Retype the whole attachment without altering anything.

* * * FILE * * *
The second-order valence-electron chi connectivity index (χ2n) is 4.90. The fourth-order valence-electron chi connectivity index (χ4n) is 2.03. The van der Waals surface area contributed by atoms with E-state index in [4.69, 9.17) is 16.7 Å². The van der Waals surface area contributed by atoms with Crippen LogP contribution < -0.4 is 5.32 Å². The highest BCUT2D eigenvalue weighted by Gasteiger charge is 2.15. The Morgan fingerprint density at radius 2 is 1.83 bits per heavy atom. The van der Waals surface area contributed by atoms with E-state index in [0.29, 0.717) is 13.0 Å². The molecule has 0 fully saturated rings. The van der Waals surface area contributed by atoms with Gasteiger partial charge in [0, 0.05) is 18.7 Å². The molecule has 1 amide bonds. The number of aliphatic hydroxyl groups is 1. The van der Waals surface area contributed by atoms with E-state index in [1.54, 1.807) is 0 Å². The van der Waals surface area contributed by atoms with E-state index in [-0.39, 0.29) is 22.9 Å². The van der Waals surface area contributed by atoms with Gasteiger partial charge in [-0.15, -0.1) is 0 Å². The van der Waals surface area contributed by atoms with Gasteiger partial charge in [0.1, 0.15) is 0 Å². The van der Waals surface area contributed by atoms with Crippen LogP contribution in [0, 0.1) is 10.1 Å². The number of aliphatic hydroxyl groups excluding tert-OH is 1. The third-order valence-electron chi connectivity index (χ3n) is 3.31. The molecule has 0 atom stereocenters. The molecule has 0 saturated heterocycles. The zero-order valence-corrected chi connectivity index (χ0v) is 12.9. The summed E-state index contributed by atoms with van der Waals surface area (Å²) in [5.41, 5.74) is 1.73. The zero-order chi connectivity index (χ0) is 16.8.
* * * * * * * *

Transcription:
The second-order valence-electron chi connectivity index (χ2n) is 4.90. The fourth-order valence-electron chi connectivity index (χ4n) is 2.03. The van der Waals surface area contributed by atoms with E-state index in [4.69, 9.17) is 16.7 Å². The van der Waals surface area contributed by atoms with Crippen LogP contribution < -0.4 is 5.32 Å². The highest BCUT2D eigenvalue weighted by Gasteiger charge is 2.15. The Morgan fingerprint density at radius 2 is 1.83 bits per heavy atom. The van der Waals surface area contributed by atoms with E-state index in [0.29, 0.717) is 13.0 Å². The molecule has 0 fully saturated rings. The van der Waals surface area contributed by atoms with Gasteiger partial charge in [0, 0.05) is 18.7 Å². The molecule has 1 amide bonds. The number of aliphatic hydroxyl groups is 1. The van der Waals surface area contributed by atoms with E-state index in [1.54, 1.807) is 0 Å². The van der Waals surface area contributed by atoms with E-state index in [-0.39, 0.29) is 22.9 Å². The van der Waals surface area contributed by atoms with Gasteiger partial charge in [-0.15, -0.1) is 0 Å². The van der Waals surface area contributed by atoms with Gasteiger partial charge in [0.1, 0.15) is 0 Å². The van der Waals surface area contributed by atoms with Crippen LogP contribution in [0, 0.1) is 10.1 Å². The number of aliphatic hydroxyl groups excluding tert-OH is 1. The third-order valence-electron chi connectivity index (χ3n) is 3.31. The molecule has 0 atom stereocenters. The molecule has 0 saturated heterocycles. The zero-order valence-corrected chi connectivity index (χ0v) is 12.9. The summed E-state index contributed by atoms with van der Waals surface area (Å²) in [5.41, 5.74) is 1.73. The zero-order chi connectivity index (χ0) is 16.8.